If you are a Ugandan, you have probably heard all about the Forex market and how it seems to be the hottest “new” business in Uganda.
I wanted to invest $10,000 along with a cousin in a company that I understand that it is one of the leaders in the market of Forex. While recently in Uganda (May) visit to their offices and saw a wide range of computers with large amount of graphics and TV returned to Bloomberg TV or other business channel. (Analysts, however, appear busy as I would have expected to see a lot of “Wall street” movies).
Anyway, In returned to the uk and started saving to invest the minimum required. In the recently(November) called a good friend in Uganda and casually mentioned the idea of him. Casually in miniature: “I only invested $2,500, which the Lady warned me not to put into the company. For the second time lost my monthly payments, which are supposed to be 20.4% interest and principle per month!.” He said that this company is a ponzi scheme, which is commonly called a “pyramid” in Uganda.
So is the trade of Currencies, the real deal? I put my observations.
The cons (first course).
1. Non-regulated Sector in Uganda
According to an article published in the New Vision newspaper:
“….Mr Stephen Kaboyo the director of financial markets that the Bank of Uganda equally disregarded the business despite being in charge of the foreign exchange markets in the country.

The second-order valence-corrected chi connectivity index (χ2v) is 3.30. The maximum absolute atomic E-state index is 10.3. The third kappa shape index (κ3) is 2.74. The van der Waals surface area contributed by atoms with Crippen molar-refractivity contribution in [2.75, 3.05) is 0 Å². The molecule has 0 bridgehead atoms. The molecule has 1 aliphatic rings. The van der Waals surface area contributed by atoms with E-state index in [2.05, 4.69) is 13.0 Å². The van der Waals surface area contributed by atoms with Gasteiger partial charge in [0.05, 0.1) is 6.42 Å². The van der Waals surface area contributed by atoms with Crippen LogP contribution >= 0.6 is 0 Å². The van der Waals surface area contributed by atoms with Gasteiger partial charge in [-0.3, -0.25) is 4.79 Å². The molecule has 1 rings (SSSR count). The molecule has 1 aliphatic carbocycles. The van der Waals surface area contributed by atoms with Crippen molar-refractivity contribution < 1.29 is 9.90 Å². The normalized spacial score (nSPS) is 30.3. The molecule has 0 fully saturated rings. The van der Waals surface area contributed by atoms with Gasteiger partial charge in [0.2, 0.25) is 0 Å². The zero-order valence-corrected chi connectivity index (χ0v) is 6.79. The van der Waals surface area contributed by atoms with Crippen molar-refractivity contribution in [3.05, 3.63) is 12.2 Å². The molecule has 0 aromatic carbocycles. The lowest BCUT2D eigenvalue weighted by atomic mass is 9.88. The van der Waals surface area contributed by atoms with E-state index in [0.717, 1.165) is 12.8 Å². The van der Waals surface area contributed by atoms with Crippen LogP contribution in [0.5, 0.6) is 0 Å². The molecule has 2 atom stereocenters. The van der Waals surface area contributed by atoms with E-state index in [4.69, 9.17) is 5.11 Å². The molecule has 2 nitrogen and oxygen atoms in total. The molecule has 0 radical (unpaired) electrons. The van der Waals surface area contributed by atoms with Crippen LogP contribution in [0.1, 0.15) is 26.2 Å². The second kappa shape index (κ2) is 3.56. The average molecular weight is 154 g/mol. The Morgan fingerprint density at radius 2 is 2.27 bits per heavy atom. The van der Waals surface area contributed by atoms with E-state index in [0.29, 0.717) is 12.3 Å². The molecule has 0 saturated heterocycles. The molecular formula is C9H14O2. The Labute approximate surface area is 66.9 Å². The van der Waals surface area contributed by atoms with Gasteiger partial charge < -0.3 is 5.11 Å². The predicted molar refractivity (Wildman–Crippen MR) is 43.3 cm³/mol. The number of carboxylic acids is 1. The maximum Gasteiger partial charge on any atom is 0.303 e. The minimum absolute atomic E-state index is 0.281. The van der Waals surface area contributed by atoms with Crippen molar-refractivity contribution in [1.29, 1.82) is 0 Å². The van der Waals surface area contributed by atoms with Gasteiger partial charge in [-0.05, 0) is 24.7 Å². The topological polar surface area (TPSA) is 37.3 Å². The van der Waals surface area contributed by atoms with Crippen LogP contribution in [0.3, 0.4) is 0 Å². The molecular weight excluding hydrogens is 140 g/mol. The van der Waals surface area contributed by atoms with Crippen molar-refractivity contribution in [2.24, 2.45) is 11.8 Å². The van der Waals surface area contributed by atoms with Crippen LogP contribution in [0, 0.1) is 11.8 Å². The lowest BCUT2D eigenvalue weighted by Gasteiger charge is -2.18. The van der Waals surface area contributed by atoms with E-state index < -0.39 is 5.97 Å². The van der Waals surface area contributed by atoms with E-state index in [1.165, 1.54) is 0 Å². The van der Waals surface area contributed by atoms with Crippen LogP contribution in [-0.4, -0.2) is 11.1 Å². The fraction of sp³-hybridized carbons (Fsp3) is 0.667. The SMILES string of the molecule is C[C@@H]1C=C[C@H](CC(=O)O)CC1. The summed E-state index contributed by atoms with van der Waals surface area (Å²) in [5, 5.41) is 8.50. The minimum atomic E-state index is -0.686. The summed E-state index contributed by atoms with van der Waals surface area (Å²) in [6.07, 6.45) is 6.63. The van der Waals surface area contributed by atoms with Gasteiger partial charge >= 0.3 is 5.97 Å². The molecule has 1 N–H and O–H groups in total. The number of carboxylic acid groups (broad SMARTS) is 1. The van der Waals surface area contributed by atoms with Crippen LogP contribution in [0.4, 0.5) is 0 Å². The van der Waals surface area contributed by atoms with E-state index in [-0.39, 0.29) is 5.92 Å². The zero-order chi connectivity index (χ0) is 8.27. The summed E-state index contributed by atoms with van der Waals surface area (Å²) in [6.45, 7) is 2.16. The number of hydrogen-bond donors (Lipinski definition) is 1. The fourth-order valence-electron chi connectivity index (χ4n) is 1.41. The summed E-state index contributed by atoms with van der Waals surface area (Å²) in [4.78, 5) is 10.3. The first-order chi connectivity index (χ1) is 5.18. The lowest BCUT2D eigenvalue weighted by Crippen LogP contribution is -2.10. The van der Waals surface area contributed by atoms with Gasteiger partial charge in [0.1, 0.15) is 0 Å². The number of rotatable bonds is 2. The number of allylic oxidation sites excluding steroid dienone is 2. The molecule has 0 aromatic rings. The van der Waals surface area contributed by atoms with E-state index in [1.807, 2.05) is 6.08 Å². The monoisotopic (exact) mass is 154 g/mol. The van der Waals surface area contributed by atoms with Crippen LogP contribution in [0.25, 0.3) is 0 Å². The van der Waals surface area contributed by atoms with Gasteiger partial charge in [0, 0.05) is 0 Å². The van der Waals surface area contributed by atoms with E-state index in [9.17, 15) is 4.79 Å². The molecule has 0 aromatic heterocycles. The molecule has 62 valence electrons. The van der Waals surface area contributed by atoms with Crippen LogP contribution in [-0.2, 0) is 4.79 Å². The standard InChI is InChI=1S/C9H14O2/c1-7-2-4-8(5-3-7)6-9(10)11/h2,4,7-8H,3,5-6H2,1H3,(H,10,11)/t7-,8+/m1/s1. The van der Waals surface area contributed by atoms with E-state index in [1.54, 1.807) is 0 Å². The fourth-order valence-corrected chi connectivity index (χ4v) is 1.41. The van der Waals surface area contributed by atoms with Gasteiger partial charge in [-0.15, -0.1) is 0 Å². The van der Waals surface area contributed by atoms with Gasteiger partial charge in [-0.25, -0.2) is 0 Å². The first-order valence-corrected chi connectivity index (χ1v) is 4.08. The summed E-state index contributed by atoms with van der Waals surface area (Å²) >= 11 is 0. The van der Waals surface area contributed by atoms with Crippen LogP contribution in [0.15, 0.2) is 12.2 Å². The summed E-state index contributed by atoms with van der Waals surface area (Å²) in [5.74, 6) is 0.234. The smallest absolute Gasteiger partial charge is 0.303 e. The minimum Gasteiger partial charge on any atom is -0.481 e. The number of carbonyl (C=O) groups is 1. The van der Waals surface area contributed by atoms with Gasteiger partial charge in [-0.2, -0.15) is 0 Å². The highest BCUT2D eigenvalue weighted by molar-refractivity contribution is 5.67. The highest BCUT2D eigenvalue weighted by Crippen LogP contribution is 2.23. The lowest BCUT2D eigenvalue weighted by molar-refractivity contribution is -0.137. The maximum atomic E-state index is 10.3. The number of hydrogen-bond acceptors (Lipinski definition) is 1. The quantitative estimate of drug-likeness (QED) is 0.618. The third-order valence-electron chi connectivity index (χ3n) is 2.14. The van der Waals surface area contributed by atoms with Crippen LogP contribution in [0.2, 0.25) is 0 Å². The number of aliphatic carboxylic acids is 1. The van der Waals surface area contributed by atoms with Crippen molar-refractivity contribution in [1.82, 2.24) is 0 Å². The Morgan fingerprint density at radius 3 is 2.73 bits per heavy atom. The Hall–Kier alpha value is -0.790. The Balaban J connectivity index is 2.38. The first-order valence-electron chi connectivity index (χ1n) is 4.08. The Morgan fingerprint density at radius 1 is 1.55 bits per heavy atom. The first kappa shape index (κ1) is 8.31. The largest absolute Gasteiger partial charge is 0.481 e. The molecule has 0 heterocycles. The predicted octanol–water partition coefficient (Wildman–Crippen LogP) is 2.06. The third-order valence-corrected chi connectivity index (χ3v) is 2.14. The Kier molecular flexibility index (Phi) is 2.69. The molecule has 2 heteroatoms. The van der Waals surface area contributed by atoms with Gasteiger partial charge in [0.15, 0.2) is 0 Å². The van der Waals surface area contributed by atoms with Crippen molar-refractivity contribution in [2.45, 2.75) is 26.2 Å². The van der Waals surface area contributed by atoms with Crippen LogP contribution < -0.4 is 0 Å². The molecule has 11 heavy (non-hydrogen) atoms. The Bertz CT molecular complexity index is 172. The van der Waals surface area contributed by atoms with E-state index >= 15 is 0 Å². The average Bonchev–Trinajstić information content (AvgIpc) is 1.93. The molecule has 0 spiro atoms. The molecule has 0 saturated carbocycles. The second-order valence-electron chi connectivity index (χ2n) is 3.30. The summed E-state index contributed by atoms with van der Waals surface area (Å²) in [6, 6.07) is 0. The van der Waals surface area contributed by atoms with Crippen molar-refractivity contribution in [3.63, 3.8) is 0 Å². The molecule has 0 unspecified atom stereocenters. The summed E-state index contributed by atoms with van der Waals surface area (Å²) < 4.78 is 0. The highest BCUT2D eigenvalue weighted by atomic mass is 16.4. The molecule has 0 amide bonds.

“It is not regulated business. It is really outside of our regulatory commissions in terms of the foreign Exchange market concerned,” he said in an interview Friday. “It’s like any other business. If you are interested, you should go. If you go there and lose your money, you don’t complain.” Source: All Africa.com
As an informal sector, this creates a risk, especially for the caution of the investors(as anyone should be!) especially when, for example, in comparison with Switzerland, which seems to be the centre of trade online and is a regulated sector.
Of course, this may not be a big problem for a typical Ugandan as hardly anything seems to be effectively regulated anyway! In Uganda, it would appear that many regulations remain on paper and the Bank of Uganda (BOU director was perhaps just being realistic because in Uganda, it is a “dog eat dog” world.
2. Experience/reputation of traders
The sector has been only recently in Uganda and with a myriad of “traders” how does one verify who is “legit” and who is quack? How do you know who has experience and who is not? This is in comparison to the established players like say HSBC who will clearly tell how the sector is performing. At HSBC, for example, if I wanted to invest in exchange-traded Funds(ETFs) are a financial investment products not too dissimilar of two of Forex trading, you could get an investment profile, a comparison with other similar funds, as well as the history of that investment by that particular fund manager.
3. High initial capital. A good forex trader or investment broker will ask you to have an initial capital of $10,000. This is because the Forex market is based on tight margins (called “pips”) in such a way that to make a decent return you need to invest a good amount of money. From today(November 2011) exchange rate, $10,000 is about Shs 28m!